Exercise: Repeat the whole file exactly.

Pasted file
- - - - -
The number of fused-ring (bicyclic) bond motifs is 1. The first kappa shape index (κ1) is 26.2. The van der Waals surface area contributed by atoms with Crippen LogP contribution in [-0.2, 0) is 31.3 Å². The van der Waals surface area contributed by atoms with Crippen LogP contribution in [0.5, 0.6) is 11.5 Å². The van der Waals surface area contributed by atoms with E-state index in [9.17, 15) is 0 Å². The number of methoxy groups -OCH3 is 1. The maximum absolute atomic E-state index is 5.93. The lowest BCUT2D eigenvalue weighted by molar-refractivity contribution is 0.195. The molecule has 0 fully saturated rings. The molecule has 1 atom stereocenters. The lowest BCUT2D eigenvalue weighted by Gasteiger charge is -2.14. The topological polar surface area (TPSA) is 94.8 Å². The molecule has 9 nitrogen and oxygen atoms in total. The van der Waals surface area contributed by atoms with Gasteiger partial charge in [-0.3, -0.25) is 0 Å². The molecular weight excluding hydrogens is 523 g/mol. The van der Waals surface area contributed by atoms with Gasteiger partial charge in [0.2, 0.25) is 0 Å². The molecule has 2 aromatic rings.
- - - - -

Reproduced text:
The number of fused-ring (bicyclic) bond motifs is 1. The first kappa shape index (κ1) is 26.2. The van der Waals surface area contributed by atoms with Crippen LogP contribution in [-0.2, 0) is 31.3 Å². The van der Waals surface area contributed by atoms with Crippen LogP contribution in [0.5, 0.6) is 11.5 Å². The van der Waals surface area contributed by atoms with E-state index in [9.17, 15) is 0 Å². The number of methoxy groups -OCH3 is 1. The maximum absolute atomic E-state index is 5.93. The lowest BCUT2D eigenvalue weighted by molar-refractivity contribution is 0.195. The molecule has 0 fully saturated rings. The molecule has 1 atom stereocenters. The lowest BCUT2D eigenvalue weighted by Gasteiger charge is -2.14. The topological polar surface area (TPSA) is 94.8 Å². The molecule has 9 nitrogen and oxygen atoms in total. The van der Waals surface area contributed by atoms with Gasteiger partial charge in [-0.3, -0.25) is 0 Å². The molecular weight excluding hydrogens is 523 g/mol. The van der Waals surface area contributed by atoms with Gasteiger partial charge in [0.2, 0.25) is 0 Å². The molecule has 2 aromatic rings.